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F&SF, March 1994

Over the past year, we’ve been doing a #TBT (Throw Back Thursday) feature on the F&SF Twitter account and Facebook page. For the new year, we thought it might be good to add them here where they can be easily found under the “F&SF History” tag.

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Fantasy & Science Fiction, March 1994, cover by Bryn Barnard‪‪#‎TBT‬ to the March 1994 F&SF and this cover by Bryn Barnard for “The Wild Ships of Fairny.”

The lead story is “A Marathon Runner in the Human Race” by Dave Smeds, a humane imagining of an abundance future with extended longevity. It is part of Smed’s Nanodocs series, following “Reef Ape” (Asimov’s) and the critically acclaimed “Suicidal Tendencies” (Full Spectrum). “Doing Alien” by Gregory Benford is a fictional follow-up to his recent non-fiction column about the possibility of intelligent life in outer space. “Second Contact,” about people watching an eclipse in Cornwall, was the first US publication by British writer Gary Couzens. It became the title story of his first collection Second Contact and Other Stories (2003).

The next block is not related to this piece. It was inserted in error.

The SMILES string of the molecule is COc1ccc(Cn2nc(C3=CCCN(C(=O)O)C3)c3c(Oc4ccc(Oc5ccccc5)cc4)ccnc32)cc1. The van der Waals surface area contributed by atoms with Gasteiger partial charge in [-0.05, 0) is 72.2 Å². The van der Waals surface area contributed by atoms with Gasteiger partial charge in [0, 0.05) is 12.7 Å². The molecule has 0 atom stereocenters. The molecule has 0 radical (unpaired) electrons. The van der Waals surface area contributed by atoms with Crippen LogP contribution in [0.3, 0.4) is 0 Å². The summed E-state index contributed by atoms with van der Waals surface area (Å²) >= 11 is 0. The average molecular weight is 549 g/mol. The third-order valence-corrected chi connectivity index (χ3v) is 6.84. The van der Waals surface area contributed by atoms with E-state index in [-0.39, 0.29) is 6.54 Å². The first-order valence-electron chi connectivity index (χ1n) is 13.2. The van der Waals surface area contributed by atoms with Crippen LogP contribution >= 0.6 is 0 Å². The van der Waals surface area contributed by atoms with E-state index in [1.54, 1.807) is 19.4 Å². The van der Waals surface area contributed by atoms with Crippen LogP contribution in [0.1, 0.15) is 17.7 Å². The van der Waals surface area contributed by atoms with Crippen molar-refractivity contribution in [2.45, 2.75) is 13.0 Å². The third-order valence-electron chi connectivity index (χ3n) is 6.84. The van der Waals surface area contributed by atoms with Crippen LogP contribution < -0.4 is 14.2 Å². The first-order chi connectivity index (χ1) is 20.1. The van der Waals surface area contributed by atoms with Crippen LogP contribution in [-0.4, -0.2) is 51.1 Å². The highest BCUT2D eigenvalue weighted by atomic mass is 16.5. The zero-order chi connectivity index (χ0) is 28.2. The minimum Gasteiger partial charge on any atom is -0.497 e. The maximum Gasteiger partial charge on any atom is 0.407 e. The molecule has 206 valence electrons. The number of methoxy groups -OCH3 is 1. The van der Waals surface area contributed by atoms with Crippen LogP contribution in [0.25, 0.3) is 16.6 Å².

At this point the issue switches gears from science fiction to myth, horror, and fantasy.

“Director’s Cut” by James Morrow is a one-act play deleted from the final draft of his novel Towing Jehovah, published the same year. It’s followed by “Two Lovers, Two Gods, and a Fable,” by Esther M. Friesner, a deconstruction of myth and the Kennedy assassination. “Sous la Mer” by Carrie Richerson is a horror-tinged story of brother and sister. She was nominated for the Campbell Award for Best New Writer in 1993 and 1994. “The Convertible Coven” by Susan Wade is about a young witch who has a VW Fastback with a sunroof as her familiar. This issue also includes a first published story, “Brixtow White Lady” by Clarion grad Felicity Savage.

The anchor story (pun intended?) is also the cover story, “The Wild Ships of Fairny” by Carolyn Ives Gilman. This fantasy about a post-colonial resource-stripped island goes well with her Forsaken Isles novels, published in 2011 and 2012.

Unusually, and for one of the only times since “Recommended Reading” was introduced in issue #2, there’s no book reviews column in this issue. Orson Scott Card’s “Books to Look For” column ended with the February issue and Charles de Lint’s column would not start until April. To make up for the lack, Kristine Kathryn Rusch discusses a pair of recent books by Sean Stewart and Joe Haldeman in her editorial. The issue also marks the return, after a 4-year hiatus, of the “Inside Science Fiction” column by Charles Platt. Rusch’s editorial promises that the column will become a regular feature again, but this was its last appearance in the magazine. Bruce Sterling’s science column demystifies broadcast towers and Kathi Maio’s film column discusses “Heart & Soul” (and better movies).

All in all a packed issue, with nine stories covering the spectrum of the genres, plus the columns. Just what you expect from F&SF.


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